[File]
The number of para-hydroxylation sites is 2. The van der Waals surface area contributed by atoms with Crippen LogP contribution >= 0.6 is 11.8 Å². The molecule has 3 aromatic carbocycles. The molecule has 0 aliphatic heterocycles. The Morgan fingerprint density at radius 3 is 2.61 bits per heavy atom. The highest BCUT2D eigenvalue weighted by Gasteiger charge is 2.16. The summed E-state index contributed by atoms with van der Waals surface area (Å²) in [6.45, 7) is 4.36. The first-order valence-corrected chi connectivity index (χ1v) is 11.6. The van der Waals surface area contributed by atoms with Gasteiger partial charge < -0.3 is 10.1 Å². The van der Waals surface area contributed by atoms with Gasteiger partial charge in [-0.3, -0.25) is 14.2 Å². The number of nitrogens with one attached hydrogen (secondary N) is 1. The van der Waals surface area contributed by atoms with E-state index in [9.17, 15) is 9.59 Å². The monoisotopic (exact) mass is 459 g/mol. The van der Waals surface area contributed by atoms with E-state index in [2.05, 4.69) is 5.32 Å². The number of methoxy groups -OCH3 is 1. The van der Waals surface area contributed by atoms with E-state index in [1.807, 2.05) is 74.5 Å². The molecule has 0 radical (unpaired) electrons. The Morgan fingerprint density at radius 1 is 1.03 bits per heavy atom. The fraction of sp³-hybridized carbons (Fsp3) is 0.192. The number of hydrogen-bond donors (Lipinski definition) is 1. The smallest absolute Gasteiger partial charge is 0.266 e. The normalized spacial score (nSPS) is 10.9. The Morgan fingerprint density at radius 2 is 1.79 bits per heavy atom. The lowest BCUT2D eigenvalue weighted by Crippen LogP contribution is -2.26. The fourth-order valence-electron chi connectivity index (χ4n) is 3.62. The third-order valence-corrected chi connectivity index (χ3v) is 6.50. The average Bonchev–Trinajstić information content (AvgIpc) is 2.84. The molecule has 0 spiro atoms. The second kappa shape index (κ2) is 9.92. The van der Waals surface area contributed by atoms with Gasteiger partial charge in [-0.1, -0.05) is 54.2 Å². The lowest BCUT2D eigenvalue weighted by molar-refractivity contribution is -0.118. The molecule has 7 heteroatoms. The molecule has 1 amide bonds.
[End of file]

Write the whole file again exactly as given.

The number of para-hydroxylation sites is 2. The van der Waals surface area contributed by atoms with Crippen LogP contribution >= 0.6 is 11.8 Å². The molecule has 3 aromatic carbocycles. The molecule has 0 aliphatic heterocycles. The Morgan fingerprint density at radius 3 is 2.61 bits per heavy atom. The highest BCUT2D eigenvalue weighted by Gasteiger charge is 2.16. The summed E-state index contributed by atoms with van der Waals surface area (Å²) in [6.45, 7) is 4.36. The first-order valence-corrected chi connectivity index (χ1v) is 11.6. The van der Waals surface area contributed by atoms with Gasteiger partial charge < -0.3 is 10.1 Å². The van der Waals surface area contributed by atoms with Gasteiger partial charge in [-0.3, -0.25) is 14.2 Å². The number of nitrogens with one attached hydrogen (secondary N) is 1. The van der Waals surface area contributed by atoms with E-state index in [9.17, 15) is 9.59 Å². The monoisotopic (exact) mass is 459 g/mol. The van der Waals surface area contributed by atoms with E-state index in [2.05, 4.69) is 5.32 Å². The number of methoxy groups -OCH3 is 1. The van der Waals surface area contributed by atoms with E-state index in [1.807, 2.05) is 74.5 Å². The molecule has 0 radical (unpaired) electrons. The Morgan fingerprint density at radius 1 is 1.03 bits per heavy atom. The fraction of sp³-hybridized carbons (Fsp3) is 0.192. The number of hydrogen-bond donors (Lipinski definition) is 1. The smallest absolute Gasteiger partial charge is 0.266 e. The normalized spacial score (nSPS) is 10.9. The Morgan fingerprint density at radius 2 is 1.79 bits per heavy atom. The lowest BCUT2D eigenvalue weighted by Crippen LogP contribution is -2.26. The fourth-order valence-electron chi connectivity index (χ4n) is 3.62. The third-order valence-corrected chi connectivity index (χ3v) is 6.50. The average Bonchev–Trinajstić information content (AvgIpc) is 2.84. The molecule has 0 spiro atoms. The second kappa shape index (κ2) is 9.92. The van der Waals surface area contributed by atoms with Gasteiger partial charge in [-0.1, -0.05) is 54.2 Å². The lowest BCUT2D eigenvalue weighted by molar-refractivity contribution is -0.118. The molecule has 7 heteroatoms. The molecule has 1 amide bonds.